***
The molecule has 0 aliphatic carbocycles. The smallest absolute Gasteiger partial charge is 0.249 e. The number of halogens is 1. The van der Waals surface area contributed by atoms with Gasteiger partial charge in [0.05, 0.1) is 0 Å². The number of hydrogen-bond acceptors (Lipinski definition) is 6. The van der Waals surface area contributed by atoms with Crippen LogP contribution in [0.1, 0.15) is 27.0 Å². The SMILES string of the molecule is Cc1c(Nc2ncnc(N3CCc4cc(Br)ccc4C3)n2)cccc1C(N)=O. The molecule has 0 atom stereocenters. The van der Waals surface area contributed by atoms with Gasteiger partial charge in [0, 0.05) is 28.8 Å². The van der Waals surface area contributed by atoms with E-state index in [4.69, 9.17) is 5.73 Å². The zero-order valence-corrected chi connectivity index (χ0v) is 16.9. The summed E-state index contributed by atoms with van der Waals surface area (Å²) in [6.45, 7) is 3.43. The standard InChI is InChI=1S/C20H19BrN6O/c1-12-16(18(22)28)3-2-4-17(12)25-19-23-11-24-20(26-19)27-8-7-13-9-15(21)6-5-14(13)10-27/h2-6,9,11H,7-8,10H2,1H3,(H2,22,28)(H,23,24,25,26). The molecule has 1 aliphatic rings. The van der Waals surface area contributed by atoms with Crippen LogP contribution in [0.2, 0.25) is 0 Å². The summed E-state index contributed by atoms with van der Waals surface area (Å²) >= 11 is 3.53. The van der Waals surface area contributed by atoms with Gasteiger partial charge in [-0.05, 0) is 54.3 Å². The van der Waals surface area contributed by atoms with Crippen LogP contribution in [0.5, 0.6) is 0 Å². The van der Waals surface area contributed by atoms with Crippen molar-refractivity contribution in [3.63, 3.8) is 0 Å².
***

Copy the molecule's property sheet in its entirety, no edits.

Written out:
The molecule has 0 aliphatic carbocycles. The smallest absolute Gasteiger partial charge is 0.249 e. The number of halogens is 1. The van der Waals surface area contributed by atoms with Gasteiger partial charge in [0.05, 0.1) is 0 Å². The number of hydrogen-bond acceptors (Lipinski definition) is 6. The van der Waals surface area contributed by atoms with Crippen LogP contribution in [0.1, 0.15) is 27.0 Å². The SMILES string of the molecule is Cc1c(Nc2ncnc(N3CCc4cc(Br)ccc4C3)n2)cccc1C(N)=O. The molecule has 0 atom stereocenters. The van der Waals surface area contributed by atoms with Gasteiger partial charge in [0, 0.05) is 28.8 Å². The van der Waals surface area contributed by atoms with E-state index in [4.69, 9.17) is 5.73 Å². The zero-order valence-corrected chi connectivity index (χ0v) is 16.9. The summed E-state index contributed by atoms with van der Waals surface area (Å²) in [6.45, 7) is 3.43. The standard InChI is InChI=1S/C20H19BrN6O/c1-12-16(18(22)28)3-2-4-17(12)25-19-23-11-24-20(26-19)27-8-7-13-9-15(21)6-5-14(13)10-27/h2-6,9,11H,7-8,10H2,1H3,(H2,22,28)(H,23,24,25,26). The molecule has 1 aliphatic rings. The van der Waals surface area contributed by atoms with Crippen LogP contribution in [0.2, 0.25) is 0 Å². The summed E-state index contributed by atoms with van der Waals surface area (Å²) >= 11 is 3.53. The van der Waals surface area contributed by atoms with Gasteiger partial charge in [-0.05, 0) is 54.3 Å². The van der Waals surface area contributed by atoms with Crippen LogP contribution in [0.5, 0.6) is 0 Å². The van der Waals surface area contributed by atoms with Crippen molar-refractivity contribution in [3.63, 3.8) is 0 Å².